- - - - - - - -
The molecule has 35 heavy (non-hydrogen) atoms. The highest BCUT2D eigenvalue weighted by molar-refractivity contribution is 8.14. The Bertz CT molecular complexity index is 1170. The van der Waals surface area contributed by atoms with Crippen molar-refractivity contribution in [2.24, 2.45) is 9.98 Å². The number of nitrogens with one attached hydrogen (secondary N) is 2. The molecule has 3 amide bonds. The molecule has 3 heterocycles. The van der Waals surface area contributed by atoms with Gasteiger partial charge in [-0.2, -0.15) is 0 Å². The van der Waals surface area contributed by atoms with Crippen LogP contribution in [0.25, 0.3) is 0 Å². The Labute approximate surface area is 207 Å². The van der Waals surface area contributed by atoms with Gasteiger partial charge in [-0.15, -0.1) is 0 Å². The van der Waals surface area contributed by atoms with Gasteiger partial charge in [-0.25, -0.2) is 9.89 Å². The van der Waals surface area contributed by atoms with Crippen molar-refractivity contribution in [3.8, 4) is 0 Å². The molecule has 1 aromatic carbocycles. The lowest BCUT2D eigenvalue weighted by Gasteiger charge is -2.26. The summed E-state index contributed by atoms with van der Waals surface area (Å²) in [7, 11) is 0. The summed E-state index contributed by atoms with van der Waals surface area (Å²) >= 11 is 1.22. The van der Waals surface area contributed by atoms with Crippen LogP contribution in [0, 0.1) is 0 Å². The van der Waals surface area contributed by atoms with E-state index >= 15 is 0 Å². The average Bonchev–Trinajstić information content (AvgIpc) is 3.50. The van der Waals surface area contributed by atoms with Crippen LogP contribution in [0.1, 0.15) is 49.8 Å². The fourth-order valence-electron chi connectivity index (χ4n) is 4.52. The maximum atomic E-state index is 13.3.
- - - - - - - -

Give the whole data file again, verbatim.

The molecule has 35 heavy (non-hydrogen) atoms. The highest BCUT2D eigenvalue weighted by molar-refractivity contribution is 8.14. The Bertz CT molecular complexity index is 1170. The van der Waals surface area contributed by atoms with Crippen molar-refractivity contribution in [2.24, 2.45) is 9.98 Å². The number of nitrogens with one attached hydrogen (secondary N) is 2. The molecule has 3 amide bonds. The molecule has 3 heterocycles. The van der Waals surface area contributed by atoms with Gasteiger partial charge in [-0.2, -0.15) is 0 Å². The van der Waals surface area contributed by atoms with Crippen LogP contribution in [0.25, 0.3) is 0 Å². The Labute approximate surface area is 207 Å². The van der Waals surface area contributed by atoms with Gasteiger partial charge in [-0.15, -0.1) is 0 Å². The van der Waals surface area contributed by atoms with Gasteiger partial charge in [-0.25, -0.2) is 9.89 Å². The van der Waals surface area contributed by atoms with Crippen molar-refractivity contribution in [3.8, 4) is 0 Å². The molecule has 1 aromatic carbocycles. The lowest BCUT2D eigenvalue weighted by Gasteiger charge is -2.26. The summed E-state index contributed by atoms with van der Waals surface area (Å²) in [7, 11) is 0. The summed E-state index contributed by atoms with van der Waals surface area (Å²) >= 11 is 1.22. The van der Waals surface area contributed by atoms with Crippen LogP contribution in [0, 0.1) is 0 Å². The van der Waals surface area contributed by atoms with E-state index >= 15 is 0 Å². The average Bonchev–Trinajstić information content (AvgIpc) is 3.50. The van der Waals surface area contributed by atoms with Crippen LogP contribution in [0.1, 0.15) is 49.8 Å². The fourth-order valence-electron chi connectivity index (χ4n) is 4.52. The maximum atomic E-state index is 13.3.